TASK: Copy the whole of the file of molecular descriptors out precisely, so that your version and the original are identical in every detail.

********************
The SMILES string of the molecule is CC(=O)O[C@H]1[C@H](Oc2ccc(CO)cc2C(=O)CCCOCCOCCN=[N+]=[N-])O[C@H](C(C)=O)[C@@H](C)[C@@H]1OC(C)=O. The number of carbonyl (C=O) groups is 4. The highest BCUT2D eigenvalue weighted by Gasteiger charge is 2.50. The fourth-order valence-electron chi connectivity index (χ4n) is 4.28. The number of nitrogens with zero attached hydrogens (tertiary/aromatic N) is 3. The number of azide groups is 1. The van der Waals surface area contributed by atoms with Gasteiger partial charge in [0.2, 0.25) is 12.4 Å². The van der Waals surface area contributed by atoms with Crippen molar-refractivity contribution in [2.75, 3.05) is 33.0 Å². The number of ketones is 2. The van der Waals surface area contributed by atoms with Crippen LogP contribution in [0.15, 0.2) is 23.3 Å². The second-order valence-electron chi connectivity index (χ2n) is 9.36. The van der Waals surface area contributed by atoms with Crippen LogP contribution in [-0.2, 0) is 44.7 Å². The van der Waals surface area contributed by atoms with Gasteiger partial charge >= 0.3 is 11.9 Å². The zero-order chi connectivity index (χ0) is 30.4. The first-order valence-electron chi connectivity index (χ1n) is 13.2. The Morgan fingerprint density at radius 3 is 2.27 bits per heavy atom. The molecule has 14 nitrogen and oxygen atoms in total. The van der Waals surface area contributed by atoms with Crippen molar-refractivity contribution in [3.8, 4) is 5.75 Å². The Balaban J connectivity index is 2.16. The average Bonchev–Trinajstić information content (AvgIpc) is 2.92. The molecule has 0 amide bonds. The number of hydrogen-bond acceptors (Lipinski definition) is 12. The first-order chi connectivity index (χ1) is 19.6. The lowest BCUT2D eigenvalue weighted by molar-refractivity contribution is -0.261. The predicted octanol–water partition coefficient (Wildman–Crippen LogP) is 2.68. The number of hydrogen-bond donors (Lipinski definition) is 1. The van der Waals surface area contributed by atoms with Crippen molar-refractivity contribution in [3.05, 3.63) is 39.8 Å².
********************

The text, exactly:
The SMILES string of the molecule is CC(=O)O[C@H]1[C@H](Oc2ccc(CO)cc2C(=O)CCCOCCOCCN=[N+]=[N-])O[C@H](C(C)=O)[C@@H](C)[C@@H]1OC(C)=O. The number of carbonyl (C=O) groups is 4. The highest BCUT2D eigenvalue weighted by Gasteiger charge is 2.50. The fourth-order valence-electron chi connectivity index (χ4n) is 4.28. The number of nitrogens with zero attached hydrogens (tertiary/aromatic N) is 3. The number of azide groups is 1. The van der Waals surface area contributed by atoms with Gasteiger partial charge in [0.2, 0.25) is 12.4 Å². The van der Waals surface area contributed by atoms with Crippen molar-refractivity contribution in [2.75, 3.05) is 33.0 Å². The number of ketones is 2. The van der Waals surface area contributed by atoms with Crippen LogP contribution in [0.15, 0.2) is 23.3 Å². The second-order valence-electron chi connectivity index (χ2n) is 9.36. The van der Waals surface area contributed by atoms with Crippen LogP contribution in [-0.2, 0) is 44.7 Å². The van der Waals surface area contributed by atoms with Gasteiger partial charge >= 0.3 is 11.9 Å². The zero-order chi connectivity index (χ0) is 30.4. The first-order valence-electron chi connectivity index (χ1n) is 13.2. The Morgan fingerprint density at radius 3 is 2.27 bits per heavy atom. The molecule has 14 nitrogen and oxygen atoms in total. The van der Waals surface area contributed by atoms with Crippen molar-refractivity contribution in [3.8, 4) is 5.75 Å². The Balaban J connectivity index is 2.16. The average Bonchev–Trinajstić information content (AvgIpc) is 2.92. The molecule has 0 amide bonds. The number of hydrogen-bond acceptors (Lipinski definition) is 12. The first-order chi connectivity index (χ1) is 19.6. The lowest BCUT2D eigenvalue weighted by molar-refractivity contribution is -0.261. The predicted octanol–water partition coefficient (Wildman–Crippen LogP) is 2.68. The number of hydrogen-bond donors (Lipinski definition) is 1. The van der Waals surface area contributed by atoms with Crippen molar-refractivity contribution in [3.05, 3.63) is 39.8 Å².